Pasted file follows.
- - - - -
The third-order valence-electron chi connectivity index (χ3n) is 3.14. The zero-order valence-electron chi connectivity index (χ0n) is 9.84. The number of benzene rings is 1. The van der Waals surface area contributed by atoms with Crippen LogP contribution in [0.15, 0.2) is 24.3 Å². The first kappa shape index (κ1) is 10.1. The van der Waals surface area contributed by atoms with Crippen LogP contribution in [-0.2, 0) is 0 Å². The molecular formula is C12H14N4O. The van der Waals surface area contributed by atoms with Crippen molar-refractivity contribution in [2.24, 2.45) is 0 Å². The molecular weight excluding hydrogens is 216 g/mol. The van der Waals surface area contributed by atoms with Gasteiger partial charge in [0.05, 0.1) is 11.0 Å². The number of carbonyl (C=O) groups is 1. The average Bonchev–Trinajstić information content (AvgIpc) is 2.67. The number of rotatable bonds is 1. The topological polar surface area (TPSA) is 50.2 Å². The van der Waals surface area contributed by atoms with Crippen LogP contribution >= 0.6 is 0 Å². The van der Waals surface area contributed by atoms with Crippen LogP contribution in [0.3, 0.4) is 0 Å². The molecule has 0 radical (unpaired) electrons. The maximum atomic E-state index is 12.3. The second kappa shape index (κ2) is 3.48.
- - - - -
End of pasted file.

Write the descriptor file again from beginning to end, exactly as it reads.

The third-order valence-electron chi connectivity index (χ3n) is 3.14. The zero-order valence-electron chi connectivity index (χ0n) is 9.84. The number of benzene rings is 1. The van der Waals surface area contributed by atoms with Crippen LogP contribution in [0.15, 0.2) is 24.3 Å². The first kappa shape index (κ1) is 10.1. The van der Waals surface area contributed by atoms with Crippen LogP contribution in [-0.2, 0) is 0 Å². The molecular formula is C12H14N4O. The van der Waals surface area contributed by atoms with Crippen molar-refractivity contribution in [2.24, 2.45) is 0 Å². The molecular weight excluding hydrogens is 216 g/mol. The van der Waals surface area contributed by atoms with Gasteiger partial charge in [0.05, 0.1) is 11.0 Å². The number of carbonyl (C=O) groups is 1. The average Bonchev–Trinajstić information content (AvgIpc) is 2.67. The number of rotatable bonds is 1. The topological polar surface area (TPSA) is 50.2 Å². The van der Waals surface area contributed by atoms with Crippen LogP contribution >= 0.6 is 0 Å². The van der Waals surface area contributed by atoms with Crippen LogP contribution in [0.3, 0.4) is 0 Å². The molecule has 0 radical (unpaired) electrons. The maximum atomic E-state index is 12.3. The second kappa shape index (κ2) is 3.48.